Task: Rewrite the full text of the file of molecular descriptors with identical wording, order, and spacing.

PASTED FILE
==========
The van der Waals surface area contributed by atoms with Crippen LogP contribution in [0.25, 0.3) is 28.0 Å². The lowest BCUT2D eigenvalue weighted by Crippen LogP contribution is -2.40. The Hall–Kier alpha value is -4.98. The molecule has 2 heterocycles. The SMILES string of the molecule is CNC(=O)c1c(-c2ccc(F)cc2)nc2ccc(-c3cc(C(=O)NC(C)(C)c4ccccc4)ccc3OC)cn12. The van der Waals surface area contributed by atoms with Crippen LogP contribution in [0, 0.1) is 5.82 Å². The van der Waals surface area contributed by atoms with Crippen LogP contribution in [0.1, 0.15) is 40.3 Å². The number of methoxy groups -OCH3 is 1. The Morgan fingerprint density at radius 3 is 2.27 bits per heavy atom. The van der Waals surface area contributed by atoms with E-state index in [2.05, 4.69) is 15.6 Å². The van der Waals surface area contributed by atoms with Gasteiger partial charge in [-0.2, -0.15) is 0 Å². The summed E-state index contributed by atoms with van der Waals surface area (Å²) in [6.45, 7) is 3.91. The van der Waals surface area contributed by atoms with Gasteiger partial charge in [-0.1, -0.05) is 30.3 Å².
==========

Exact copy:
The van der Waals surface area contributed by atoms with Crippen LogP contribution in [0.25, 0.3) is 28.0 Å². The lowest BCUT2D eigenvalue weighted by Crippen LogP contribution is -2.40. The Hall–Kier alpha value is -4.98. The molecule has 2 heterocycles. The SMILES string of the molecule is CNC(=O)c1c(-c2ccc(F)cc2)nc2ccc(-c3cc(C(=O)NC(C)(C)c4ccccc4)ccc3OC)cn12. The van der Waals surface area contributed by atoms with Crippen LogP contribution in [0, 0.1) is 5.82 Å². The van der Waals surface area contributed by atoms with Crippen LogP contribution in [0.1, 0.15) is 40.3 Å². The number of methoxy groups -OCH3 is 1. The Morgan fingerprint density at radius 3 is 2.27 bits per heavy atom. The van der Waals surface area contributed by atoms with E-state index in [2.05, 4.69) is 15.6 Å². The van der Waals surface area contributed by atoms with Gasteiger partial charge in [-0.2, -0.15) is 0 Å². The summed E-state index contributed by atoms with van der Waals surface area (Å²) in [6.45, 7) is 3.91. The van der Waals surface area contributed by atoms with Gasteiger partial charge in [-0.1, -0.05) is 30.3 Å².